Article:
Welcome to my blog on Four Steps to Research a Novel.
I was reading a novel recently and there was a scene set in a town in Spain that I know every well. The author (who shall remain nameless) talked about walking along the promenade and buying a tourist hat and candy floss, and although many parts of Spain are commercialised the particular place the author was writing about is not.
My reaction was immediate. I lost all belief in the author, the characters and the plot and I tossed the book aside. The author hadn’t done the research and credibility was lost. Research can be like flying in space – daunting but exciting. It can be endless and like gravity, it can pull you away from your main aim of writing the novel. So focus on what information you will use.
1. What sort of experts will I need? – Once you have established your characters and the plots that will form your novel then you will need to work out the essential elements which give credibility to your writing. For example in BOOK OF HOURS I’m writing about kite surfing. It’s an area that I knew nothing about. So, I asked around and a friend introduced me to Stefano a kite surfer. I arranged to meet him on the beach in Whitstable and he introduced me to an instructor, Sarah who has her own Kite School. I was also really lucky to meet Hannah Whitely a three-time British Kitesurfing Champion.
My advice is talk to everyone and ask questions. People enjoy speaking and sharing information on subjects they are passionate about. There will be more about Sarah & Stefano later in my blog and how Sarah reconstructed an important kitesurfing scene in my novel.
2. I don’t know any experts – Don’t be afraid to Google ‘experts’ on specific criteria or needs for your book. In the BOOK OF HOURS the use of a drone way key to certain scenes. I contacted Steve Pentleton an aerial filming and photography expert. I sent an introductory email and explained who I was and that I had used other resources in previous novels to help make my books come alive and he kindly agreed to help. What followed were numerous emails between us with Steve advising and helping me on the terminology and technology that I could incorporate which brought excitement and reality to those scenes. Drones are an interesting subject and with Amazon now using them to deliver goods they are even more current and sometimes controversial.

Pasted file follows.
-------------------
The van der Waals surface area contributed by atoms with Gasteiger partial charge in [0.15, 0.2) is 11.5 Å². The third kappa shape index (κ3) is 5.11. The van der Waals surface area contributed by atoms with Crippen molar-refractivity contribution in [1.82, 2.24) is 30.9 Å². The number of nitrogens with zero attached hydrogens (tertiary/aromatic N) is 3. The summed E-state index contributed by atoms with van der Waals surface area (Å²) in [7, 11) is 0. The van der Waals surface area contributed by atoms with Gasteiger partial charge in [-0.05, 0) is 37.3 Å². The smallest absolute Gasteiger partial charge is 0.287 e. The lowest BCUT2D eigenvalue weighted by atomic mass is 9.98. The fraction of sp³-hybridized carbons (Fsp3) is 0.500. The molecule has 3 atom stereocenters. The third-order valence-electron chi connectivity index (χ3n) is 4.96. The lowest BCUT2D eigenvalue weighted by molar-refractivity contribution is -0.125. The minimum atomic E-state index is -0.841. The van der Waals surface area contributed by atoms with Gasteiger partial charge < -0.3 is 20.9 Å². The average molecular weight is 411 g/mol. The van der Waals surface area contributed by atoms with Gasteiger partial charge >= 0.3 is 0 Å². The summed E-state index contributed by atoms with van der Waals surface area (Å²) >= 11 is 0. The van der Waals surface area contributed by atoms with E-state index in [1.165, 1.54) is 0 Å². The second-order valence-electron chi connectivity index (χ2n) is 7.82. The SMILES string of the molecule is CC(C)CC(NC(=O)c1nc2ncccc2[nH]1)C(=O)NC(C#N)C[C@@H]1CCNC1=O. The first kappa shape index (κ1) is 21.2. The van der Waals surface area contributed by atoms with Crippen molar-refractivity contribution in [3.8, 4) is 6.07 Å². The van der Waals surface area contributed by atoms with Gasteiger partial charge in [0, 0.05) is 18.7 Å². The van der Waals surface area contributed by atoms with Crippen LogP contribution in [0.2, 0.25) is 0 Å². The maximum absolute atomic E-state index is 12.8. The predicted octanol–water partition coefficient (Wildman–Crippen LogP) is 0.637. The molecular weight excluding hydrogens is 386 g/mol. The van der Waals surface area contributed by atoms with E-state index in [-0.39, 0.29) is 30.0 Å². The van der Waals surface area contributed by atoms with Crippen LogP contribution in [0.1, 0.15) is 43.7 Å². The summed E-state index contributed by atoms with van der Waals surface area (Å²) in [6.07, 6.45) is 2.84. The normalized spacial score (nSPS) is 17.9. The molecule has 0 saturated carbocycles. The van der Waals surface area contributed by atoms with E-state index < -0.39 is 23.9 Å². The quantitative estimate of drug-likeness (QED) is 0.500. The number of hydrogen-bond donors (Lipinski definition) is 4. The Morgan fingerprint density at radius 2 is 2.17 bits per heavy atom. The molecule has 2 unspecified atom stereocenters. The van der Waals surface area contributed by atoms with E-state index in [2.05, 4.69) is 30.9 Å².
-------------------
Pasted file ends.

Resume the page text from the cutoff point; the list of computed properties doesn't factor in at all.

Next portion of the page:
3. Friends and People you know – You never know who knows what until you speak to them. Observations can make a difference by adding the smallest detail to a scene; a room from a friend’s home, their garden ornaments, a painting on a wall, or even an overheard conversation in a cafe, on the bus or the tube. As a writer my senses are constantly alert. I notice things, the way someone dresses; colour combinations, scarves, shoes and even their habits; cleaning the car, walking the dog, shopping in the supermarket. It’s all in the detail; the turn of a head, the crooked half-smile, or even the way someone pushes themselves through the door first. Noting details allows you to weave seemingly unimportant character traits and descriptions into your narrative. It’s all research.
4. How much research should I include in my book? – Enough to make it interesting and plausible but not enough to bore the reader rigid. Research endorses the credibility of your book and your characters and locations and scenes. Use the information sparingly but accurately. Don’t write huge chucks of clunky information. Describe something or use the information in dialogue so it comes across naturally. The trick is never to let the reader guess the amount of research you’ve done. Make it look natural and simple.
REMEMBER: Ask questions. Be polite and be thankful. Write everything down and keep a track of who said it to you, just in case you need to get back to them for more information at a later date. Keep relevant newspaper cuttings.
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